LBP is a great art project accompanied by a decent game.
Littlebigplanet is many things; a video game, an interactive art project, an outlet through which creativity can flourish. But the fact remains that first and foremost, LBP is a platformer video game, and while the artistic and creative aspects of the game outpace all competition, the gameplay that holds these aspects together does not. That's not to suggest that LBP is unplayable; far from it, the simple controls and solid framerate should make for a very playable game. However, something about the ways that Sackboy moves and interacts with the environment feels floaty and imprecise, which can make even simple tasks frustrating. Sackboy can never settle on one solid jump length (sometimes he'll make the jump, sometimes he won't, no matter how long you hold the button down. It's only a problem in a few levels, though) and the physics upon which the game is based are unpredictable. Couple that with the schizophrenic difficulty of the story mode, and a playthrough of LBP's built in levels typically ends in annoyance rather than the intended feeling of inspiration. This is especially vexing given the way that LBP is being marketed as a casual/party game. Casual audiences won't get much from the detailed level-editor (more on that later) and many of the story levels will prove difficult for them, and the buggy online performance makes me want to do anything but party. For all of the flair that the levels have, some of the gameplay is just dull.
Player created levels typically fare better, if only because the community as a whole probably expects less from them. These expectations are often proven ignorant. Sure, you're bound to stumble upon some crap in your search for great levels, but there are some real works of genius out there too. Make no mistake, the level sharing aspect of LBP is the biggest reason to purchase the game.
The "Create" aspect of LBP is startlingly in-depth. This is not the easy experience portrayed in the trailers. Sure, it's easier and more intuitive than most other level editors, but creating even a decent level will take a lot of planning and dedication, not to mention lots of trial and error (especially during your first few hours of editing.) Bear with it, and the rewards are great. Actually completing a level, a task that, if ambitious, could take upwards of ten hours, just feels great. Letting other people play on it and reading their positive comments and suggestions feels even better. Overall, the execution is much more complex than initially portrayed but it is satisfying if you have the time.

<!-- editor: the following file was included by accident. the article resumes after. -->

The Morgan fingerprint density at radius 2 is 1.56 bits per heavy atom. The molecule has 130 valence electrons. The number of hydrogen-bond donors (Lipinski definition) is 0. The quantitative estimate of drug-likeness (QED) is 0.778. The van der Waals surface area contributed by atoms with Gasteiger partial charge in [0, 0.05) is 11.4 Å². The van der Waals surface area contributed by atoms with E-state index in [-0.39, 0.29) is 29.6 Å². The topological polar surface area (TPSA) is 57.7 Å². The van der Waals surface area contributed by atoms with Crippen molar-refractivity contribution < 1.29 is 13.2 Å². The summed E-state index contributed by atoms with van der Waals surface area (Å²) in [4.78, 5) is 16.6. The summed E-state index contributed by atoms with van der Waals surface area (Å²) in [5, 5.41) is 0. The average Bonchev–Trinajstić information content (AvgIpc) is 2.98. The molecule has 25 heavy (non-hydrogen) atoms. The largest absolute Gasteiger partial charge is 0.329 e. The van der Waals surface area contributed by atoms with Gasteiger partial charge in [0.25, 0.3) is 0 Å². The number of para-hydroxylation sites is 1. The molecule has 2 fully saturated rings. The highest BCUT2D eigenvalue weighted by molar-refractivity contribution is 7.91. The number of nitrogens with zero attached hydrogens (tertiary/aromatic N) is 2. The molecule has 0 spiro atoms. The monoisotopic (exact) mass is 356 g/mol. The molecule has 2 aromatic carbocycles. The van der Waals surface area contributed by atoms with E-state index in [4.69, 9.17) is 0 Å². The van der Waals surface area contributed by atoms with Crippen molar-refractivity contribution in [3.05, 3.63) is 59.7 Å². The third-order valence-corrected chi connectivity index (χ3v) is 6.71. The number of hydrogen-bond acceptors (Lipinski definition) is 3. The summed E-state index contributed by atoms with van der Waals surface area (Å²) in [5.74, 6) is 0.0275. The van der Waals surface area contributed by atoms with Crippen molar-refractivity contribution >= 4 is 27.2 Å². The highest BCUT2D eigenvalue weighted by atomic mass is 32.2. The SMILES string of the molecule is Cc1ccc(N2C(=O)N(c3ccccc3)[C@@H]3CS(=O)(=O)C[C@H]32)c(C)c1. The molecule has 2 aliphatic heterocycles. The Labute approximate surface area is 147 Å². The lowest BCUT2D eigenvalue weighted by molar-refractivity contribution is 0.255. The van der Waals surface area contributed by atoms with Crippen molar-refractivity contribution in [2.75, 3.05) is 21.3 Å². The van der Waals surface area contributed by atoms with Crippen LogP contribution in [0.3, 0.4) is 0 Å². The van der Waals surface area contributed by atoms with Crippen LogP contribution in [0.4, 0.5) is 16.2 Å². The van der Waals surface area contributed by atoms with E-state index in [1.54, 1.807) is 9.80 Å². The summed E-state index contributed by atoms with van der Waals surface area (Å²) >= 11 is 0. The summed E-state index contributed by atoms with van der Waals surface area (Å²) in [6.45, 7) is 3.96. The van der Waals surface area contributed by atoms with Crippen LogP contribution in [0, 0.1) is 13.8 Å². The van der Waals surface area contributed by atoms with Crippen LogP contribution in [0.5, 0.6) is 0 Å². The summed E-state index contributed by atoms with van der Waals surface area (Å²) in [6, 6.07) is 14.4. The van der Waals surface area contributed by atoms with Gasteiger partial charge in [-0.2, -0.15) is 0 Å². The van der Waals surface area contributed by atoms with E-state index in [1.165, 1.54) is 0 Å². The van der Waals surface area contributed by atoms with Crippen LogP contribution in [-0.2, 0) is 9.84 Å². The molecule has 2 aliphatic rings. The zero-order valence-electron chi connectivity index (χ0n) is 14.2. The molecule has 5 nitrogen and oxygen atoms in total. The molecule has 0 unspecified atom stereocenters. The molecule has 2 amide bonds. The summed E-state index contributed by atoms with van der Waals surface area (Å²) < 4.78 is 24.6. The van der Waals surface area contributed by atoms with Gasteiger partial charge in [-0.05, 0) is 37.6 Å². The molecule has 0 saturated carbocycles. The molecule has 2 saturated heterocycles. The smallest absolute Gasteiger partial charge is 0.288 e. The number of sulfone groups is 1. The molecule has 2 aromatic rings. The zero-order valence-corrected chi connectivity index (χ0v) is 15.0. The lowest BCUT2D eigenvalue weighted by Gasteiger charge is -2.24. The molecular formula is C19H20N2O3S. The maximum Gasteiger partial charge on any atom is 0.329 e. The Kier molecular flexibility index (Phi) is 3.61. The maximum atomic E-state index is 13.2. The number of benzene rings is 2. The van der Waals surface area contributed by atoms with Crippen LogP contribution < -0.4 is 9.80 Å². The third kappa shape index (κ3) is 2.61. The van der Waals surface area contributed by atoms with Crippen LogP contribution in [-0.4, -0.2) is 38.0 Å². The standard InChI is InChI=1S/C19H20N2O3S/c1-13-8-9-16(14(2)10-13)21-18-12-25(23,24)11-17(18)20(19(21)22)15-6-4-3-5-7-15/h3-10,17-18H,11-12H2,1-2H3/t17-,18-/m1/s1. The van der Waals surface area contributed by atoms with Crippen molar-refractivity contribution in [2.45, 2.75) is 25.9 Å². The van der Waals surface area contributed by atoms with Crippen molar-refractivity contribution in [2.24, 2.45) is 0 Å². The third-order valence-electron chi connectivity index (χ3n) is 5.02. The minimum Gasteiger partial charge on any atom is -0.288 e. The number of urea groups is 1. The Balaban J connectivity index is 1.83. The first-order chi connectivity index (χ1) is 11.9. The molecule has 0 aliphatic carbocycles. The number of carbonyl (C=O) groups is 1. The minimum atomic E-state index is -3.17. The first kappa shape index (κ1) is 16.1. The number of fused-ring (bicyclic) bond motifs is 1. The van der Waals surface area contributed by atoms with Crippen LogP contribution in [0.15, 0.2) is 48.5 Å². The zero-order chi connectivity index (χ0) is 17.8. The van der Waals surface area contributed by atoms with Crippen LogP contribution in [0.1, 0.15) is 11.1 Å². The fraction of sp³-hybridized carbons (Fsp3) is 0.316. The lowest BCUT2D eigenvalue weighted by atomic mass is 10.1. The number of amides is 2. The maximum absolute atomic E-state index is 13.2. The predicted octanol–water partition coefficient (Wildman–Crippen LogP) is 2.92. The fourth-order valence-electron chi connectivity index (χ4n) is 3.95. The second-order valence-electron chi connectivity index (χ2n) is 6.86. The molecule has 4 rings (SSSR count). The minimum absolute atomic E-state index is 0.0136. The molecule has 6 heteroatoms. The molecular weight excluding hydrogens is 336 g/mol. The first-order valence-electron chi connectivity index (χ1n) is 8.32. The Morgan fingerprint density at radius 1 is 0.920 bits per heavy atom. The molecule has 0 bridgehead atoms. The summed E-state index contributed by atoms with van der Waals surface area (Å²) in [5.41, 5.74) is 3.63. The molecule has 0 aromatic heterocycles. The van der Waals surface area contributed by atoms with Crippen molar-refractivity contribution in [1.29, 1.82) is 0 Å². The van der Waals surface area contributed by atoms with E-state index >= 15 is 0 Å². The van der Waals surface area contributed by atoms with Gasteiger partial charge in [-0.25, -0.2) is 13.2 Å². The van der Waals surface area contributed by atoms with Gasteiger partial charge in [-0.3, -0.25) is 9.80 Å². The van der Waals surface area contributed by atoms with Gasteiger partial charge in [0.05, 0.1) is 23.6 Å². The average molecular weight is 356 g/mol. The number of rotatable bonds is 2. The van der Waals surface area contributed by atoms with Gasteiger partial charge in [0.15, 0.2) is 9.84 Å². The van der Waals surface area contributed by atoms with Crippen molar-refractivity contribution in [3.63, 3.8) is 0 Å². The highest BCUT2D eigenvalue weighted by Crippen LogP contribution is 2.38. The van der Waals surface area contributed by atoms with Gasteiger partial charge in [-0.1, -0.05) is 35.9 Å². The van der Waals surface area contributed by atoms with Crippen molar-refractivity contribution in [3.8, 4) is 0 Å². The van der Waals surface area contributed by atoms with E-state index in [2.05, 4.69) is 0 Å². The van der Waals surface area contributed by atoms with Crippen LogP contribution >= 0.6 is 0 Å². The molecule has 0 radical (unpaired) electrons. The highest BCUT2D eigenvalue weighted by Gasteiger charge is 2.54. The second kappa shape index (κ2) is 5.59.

The audio/visual package in LBP is much more consistant than the gameplay, in that all of it is amazing. The game sports an art style that is unique and fully realized; each realm of the story mode sports a look that spoofs the feel of different parts of the world, but in a whimsical way that captures the imagination. On a technical level, the graphics are amazing and it truly is impressive how much can really fit into one level. The music in LBP is a mixture of liscensed and original, and every song fits its respective level perfectly.
While LBP can become tedious thanks to the sometimes dull gameplay and the amount of effort that it takes to make a unique level, the reward is worth it. But let's be honest, this isn't really a casual game. The learning curve on the level editor is steep at first and the gameplay can be imprecise. Get past all of that, and LBP is a remarkable art project with a fairly entertaining game attatched.
Graphics: 10/10: Amazing art style complemented by superb detail.
Sound: 10/10: Perfect music for every situation.
Gameplay: 8/10: Create? Share? Great. Play? Not so much.
Entertainment: 8.5/10: Floaty and sometimes dull gameplay coupled with a marketing tactic that portrays the game as being much more simple than it really is (thereby making playing the game a bit disorienting) mar what is otherwise a whimsical and entertaining journey. Oh, and don't expect a story out of the Story mode; there really isn't any.